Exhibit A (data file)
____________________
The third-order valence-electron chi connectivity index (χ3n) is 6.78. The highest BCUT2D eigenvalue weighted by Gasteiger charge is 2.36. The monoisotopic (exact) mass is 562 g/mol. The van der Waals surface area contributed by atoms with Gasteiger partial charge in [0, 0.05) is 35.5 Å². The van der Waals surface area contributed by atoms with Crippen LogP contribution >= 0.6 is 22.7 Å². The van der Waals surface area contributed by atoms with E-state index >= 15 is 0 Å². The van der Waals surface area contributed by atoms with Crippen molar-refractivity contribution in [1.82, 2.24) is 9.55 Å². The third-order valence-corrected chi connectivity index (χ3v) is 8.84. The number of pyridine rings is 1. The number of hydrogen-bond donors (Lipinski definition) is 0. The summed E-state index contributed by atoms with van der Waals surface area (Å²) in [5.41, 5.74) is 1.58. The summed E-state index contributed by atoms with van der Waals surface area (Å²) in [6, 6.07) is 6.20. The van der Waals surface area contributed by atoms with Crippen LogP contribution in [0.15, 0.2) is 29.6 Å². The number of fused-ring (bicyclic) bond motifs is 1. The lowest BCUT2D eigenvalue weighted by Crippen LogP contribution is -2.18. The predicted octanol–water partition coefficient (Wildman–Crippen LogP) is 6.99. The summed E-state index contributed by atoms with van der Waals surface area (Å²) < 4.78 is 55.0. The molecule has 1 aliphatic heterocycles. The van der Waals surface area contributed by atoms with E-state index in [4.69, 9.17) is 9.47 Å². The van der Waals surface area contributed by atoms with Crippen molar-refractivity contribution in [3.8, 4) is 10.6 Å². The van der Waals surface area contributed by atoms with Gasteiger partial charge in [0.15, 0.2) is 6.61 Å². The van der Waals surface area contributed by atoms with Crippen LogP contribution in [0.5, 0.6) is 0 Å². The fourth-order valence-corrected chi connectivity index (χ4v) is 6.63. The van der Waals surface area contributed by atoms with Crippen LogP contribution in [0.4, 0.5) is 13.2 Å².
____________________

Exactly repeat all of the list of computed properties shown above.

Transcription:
The third-order valence-electron chi connectivity index (χ3n) is 6.78. The highest BCUT2D eigenvalue weighted by Gasteiger charge is 2.36. The monoisotopic (exact) mass is 562 g/mol. The van der Waals surface area contributed by atoms with Gasteiger partial charge in [0, 0.05) is 35.5 Å². The van der Waals surface area contributed by atoms with Crippen LogP contribution >= 0.6 is 22.7 Å². The van der Waals surface area contributed by atoms with E-state index >= 15 is 0 Å². The van der Waals surface area contributed by atoms with Crippen molar-refractivity contribution in [1.82, 2.24) is 9.55 Å². The third-order valence-corrected chi connectivity index (χ3v) is 8.84. The number of pyridine rings is 1. The number of hydrogen-bond donors (Lipinski definition) is 0. The summed E-state index contributed by atoms with van der Waals surface area (Å²) in [5.41, 5.74) is 1.58. The summed E-state index contributed by atoms with van der Waals surface area (Å²) in [6, 6.07) is 6.20. The van der Waals surface area contributed by atoms with Crippen LogP contribution in [0.15, 0.2) is 29.6 Å². The number of fused-ring (bicyclic) bond motifs is 1. The lowest BCUT2D eigenvalue weighted by Crippen LogP contribution is -2.18. The predicted octanol–water partition coefficient (Wildman–Crippen LogP) is 6.99. The summed E-state index contributed by atoms with van der Waals surface area (Å²) < 4.78 is 55.0. The molecule has 1 aliphatic heterocycles. The van der Waals surface area contributed by atoms with E-state index in [4.69, 9.17) is 9.47 Å². The van der Waals surface area contributed by atoms with Crippen molar-refractivity contribution in [3.8, 4) is 10.6 Å². The van der Waals surface area contributed by atoms with Gasteiger partial charge in [0.15, 0.2) is 6.61 Å². The van der Waals surface area contributed by atoms with Crippen LogP contribution in [0.5, 0.6) is 0 Å². The fourth-order valence-corrected chi connectivity index (χ4v) is 6.63. The van der Waals surface area contributed by atoms with Crippen LogP contribution in [0.4, 0.5) is 13.2 Å².